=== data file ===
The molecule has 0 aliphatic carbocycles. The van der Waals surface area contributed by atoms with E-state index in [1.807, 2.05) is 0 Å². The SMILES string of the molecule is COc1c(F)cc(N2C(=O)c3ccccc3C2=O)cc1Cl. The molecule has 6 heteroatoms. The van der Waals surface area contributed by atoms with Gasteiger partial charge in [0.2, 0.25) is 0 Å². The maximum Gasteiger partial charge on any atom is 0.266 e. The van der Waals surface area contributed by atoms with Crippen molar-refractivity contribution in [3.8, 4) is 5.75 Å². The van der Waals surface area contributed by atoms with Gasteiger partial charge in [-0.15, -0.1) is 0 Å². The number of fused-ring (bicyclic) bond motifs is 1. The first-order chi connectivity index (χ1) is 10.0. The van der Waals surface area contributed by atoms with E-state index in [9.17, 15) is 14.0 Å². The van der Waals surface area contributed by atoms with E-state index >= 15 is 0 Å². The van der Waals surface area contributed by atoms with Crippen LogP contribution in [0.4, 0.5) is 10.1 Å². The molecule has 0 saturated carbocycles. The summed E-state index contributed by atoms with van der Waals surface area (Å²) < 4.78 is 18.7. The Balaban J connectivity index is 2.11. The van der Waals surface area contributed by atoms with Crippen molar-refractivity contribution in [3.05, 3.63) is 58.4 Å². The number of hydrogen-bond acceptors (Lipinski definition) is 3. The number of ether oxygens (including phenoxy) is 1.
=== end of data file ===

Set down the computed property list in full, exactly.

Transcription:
The molecule has 0 aliphatic carbocycles. The van der Waals surface area contributed by atoms with E-state index in [1.807, 2.05) is 0 Å². The SMILES string of the molecule is COc1c(F)cc(N2C(=O)c3ccccc3C2=O)cc1Cl. The molecule has 6 heteroatoms. The van der Waals surface area contributed by atoms with Gasteiger partial charge in [0.2, 0.25) is 0 Å². The maximum Gasteiger partial charge on any atom is 0.266 e. The van der Waals surface area contributed by atoms with Crippen molar-refractivity contribution in [3.8, 4) is 5.75 Å². The van der Waals surface area contributed by atoms with Gasteiger partial charge in [-0.15, -0.1) is 0 Å². The number of fused-ring (bicyclic) bond motifs is 1. The first-order chi connectivity index (χ1) is 10.0. The van der Waals surface area contributed by atoms with E-state index in [9.17, 15) is 14.0 Å². The van der Waals surface area contributed by atoms with E-state index >= 15 is 0 Å². The van der Waals surface area contributed by atoms with Crippen LogP contribution in [0.4, 0.5) is 10.1 Å². The molecule has 0 saturated carbocycles. The summed E-state index contributed by atoms with van der Waals surface area (Å²) < 4.78 is 18.7. The Balaban J connectivity index is 2.11. The van der Waals surface area contributed by atoms with Crippen molar-refractivity contribution in [3.05, 3.63) is 58.4 Å². The number of hydrogen-bond acceptors (Lipinski definition) is 3. The number of ether oxygens (including phenoxy) is 1.